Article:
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Romania’s Recovery According to the World Bank

Romania’s Recovery According to the World Bank 2021 forecast compared to the start of the pandemic

The data included in the autumn report of the World Bank, “COVID-19 and Human Capital”, which brings the forecast for Europe and Central Asia countries up to date shows the skepticism of this institution’s specialists regarding a rapid recovery of the Romanian economy, by reference to official estimates issued locally. Thus, the National Commission forecasted an economic decrease of -3.8% this year, followed by a recovery of 4.9%, which would bring GDP level in 2021 to + 0.9% above that registered in 2019.

WB data shows a significantly sharper decline (-5.7%), which, followed by the same growth figure in 2021, will not allow the economy to return to the pre-pandemic level until 2022.Significant for the balance in the foreign trade exchanges, which was problematic even before the onset of the crisis, the level of exports would remain even in 2022 by almost five percentage points below that of 2019. At the same time, imports, which saw a much smaller decrease during the crisis (-11% compared to -17.3% in exports), will increase by more than three percentage points. 

How economic sectors will recover 

The National Commission for Strategy and Forecast (CNSP) did not provide figures for 2022 in the forecast published in August 2020, but showed a decrease in exports by only -10.3% in 2020, followed by an almost full recovery in 2021 (+9.7%). As for imports, if the WB does not foresee their return in 2021 to the level of 2019 (-3.8%), the CNSP data leads to an increase of 2.7% (which would not be a good thing if export recovery is not confirmed as well).

A recovery is what we all want, but it also matters on what economic structure as, unfortunately, we can see from the WB estimate, again more skeptical than the governmental one. It is important that neither industry (-1.7%) nor agriculture (-1.4%) will reach in 2022 the same production level from 2019. Worse, they will not even reach the level of 2018, because the decrease in these key sectors began before and was unrelated to the pandemic crisis.

The segment of the economy that will recover quickly in 2021 is that of services, where the figures provided by the WB are close to the official ones, with a slightly more optimistic result in government statistics (+1.2% CNSP compared to +0.8% WB for 2021 – we remind that we do not have updated national data for 2022 forecast – with + 5% 2022/2019 according to the WB).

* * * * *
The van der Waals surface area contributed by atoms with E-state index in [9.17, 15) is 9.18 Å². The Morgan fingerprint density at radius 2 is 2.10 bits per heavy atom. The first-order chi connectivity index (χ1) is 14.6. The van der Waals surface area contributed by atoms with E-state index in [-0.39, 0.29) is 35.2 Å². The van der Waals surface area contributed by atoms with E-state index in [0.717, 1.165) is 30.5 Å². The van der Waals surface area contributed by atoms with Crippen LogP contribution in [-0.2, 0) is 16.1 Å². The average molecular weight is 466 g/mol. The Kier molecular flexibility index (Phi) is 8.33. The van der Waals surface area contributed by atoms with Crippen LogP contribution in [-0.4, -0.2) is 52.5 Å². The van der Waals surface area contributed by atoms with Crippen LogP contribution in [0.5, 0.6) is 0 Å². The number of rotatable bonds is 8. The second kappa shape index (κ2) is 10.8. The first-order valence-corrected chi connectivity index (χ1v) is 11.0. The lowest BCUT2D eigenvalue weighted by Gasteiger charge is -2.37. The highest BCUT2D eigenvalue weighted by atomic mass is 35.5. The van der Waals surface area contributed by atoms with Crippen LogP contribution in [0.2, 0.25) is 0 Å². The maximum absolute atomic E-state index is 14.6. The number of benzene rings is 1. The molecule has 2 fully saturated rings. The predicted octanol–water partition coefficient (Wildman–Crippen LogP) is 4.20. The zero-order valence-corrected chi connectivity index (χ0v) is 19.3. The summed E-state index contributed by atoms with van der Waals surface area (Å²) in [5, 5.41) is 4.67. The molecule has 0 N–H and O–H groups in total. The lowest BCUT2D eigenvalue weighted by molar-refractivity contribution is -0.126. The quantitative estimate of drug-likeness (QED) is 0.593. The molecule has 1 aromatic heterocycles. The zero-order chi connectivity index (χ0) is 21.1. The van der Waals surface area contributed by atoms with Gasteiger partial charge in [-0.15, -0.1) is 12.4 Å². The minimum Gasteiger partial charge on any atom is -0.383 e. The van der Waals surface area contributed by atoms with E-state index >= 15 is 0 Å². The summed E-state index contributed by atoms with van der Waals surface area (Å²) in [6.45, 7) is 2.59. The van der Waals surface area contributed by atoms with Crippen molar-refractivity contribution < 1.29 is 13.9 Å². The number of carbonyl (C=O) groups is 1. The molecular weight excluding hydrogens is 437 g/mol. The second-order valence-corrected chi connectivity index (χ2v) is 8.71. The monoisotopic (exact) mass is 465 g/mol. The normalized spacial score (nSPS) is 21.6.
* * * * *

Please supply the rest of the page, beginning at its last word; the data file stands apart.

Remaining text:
Exceeding 50% of GDP threshold in foreign debt 

The current account deficit is also an indicator where estimates are divergent, with significantly higher values ​​in the WB forecast. Here the problem is that we have already exceeded the limit allowed by macro-stability indicators (-4% the average over the last three years, -4.1% has been reached in 2019) and, if the figures advanced by the WB are confirmed, the situation will worsen towards 5% of GDP in 2022.

As expected, the support coming through foreign direct investment, conjecturally diminished by the problems faced by investors in their own countries, will resume gradually, to reach in 2022 the (not very great) level of 2019. Under these conditions, the budget deficit would rise to 9.1% of GDP this year (8.6% in the official forecast) and would recover towards -6.3% of GDP in 2021 (anyway much better than what both the European Commission and its own Fiscal Council warn, since they predict double-digit values ​​if a 40% increase in pensions is implemented).

However, the 50% threshold in public debt will be crossed in 2022 and public debt interest payments (presented as the difference between implementation and the primary balance indicated by the WB) would increase significantly. From 0.2 percentage points below the middle of the 3% fiscal range allowed by Maastricht criteria (suspended for 2021 but not for 2022), we will go towards 0.2 pp above, which is not at all a good sign for the amounts available for investment. 

Inflation and prices. Getting out of relative poverty – 4 years of going round in circles 

Finally, surprisingly, although the value for 2020 is similar, values ​​presented for the average price increase in the next two years are significantly higher in WB’s assessment than that of BNR by 3.4% compared to 2.6% (quarterly average) in 2021 and 3.1% compared to 2.5% (average for H1 2022).As a result, the shares of the population below the international poverty thresholds will recover after the pandemic-induced shock, but will not reach in 2022 the level of 2019.

Thus, below the international threshold of $ 1,900 (PPP), the rate targeted by the World Bank will be 3% in 2022 compared to 2.8% last year, below the middle-low income line ($ 3,200 PPP) we will have 5.6% instead of 5.2% (we will return to the situation in 2018) and for the middle-high income line ($ 5,500 PPP) we will reach 11.4%, compared to 10.2% (11.5% in 2018). In essence, the population will feel a four-year cycle during which it went round in circles, in terms of getting out of relative poverty.

 
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OEconomica No. 1, 2016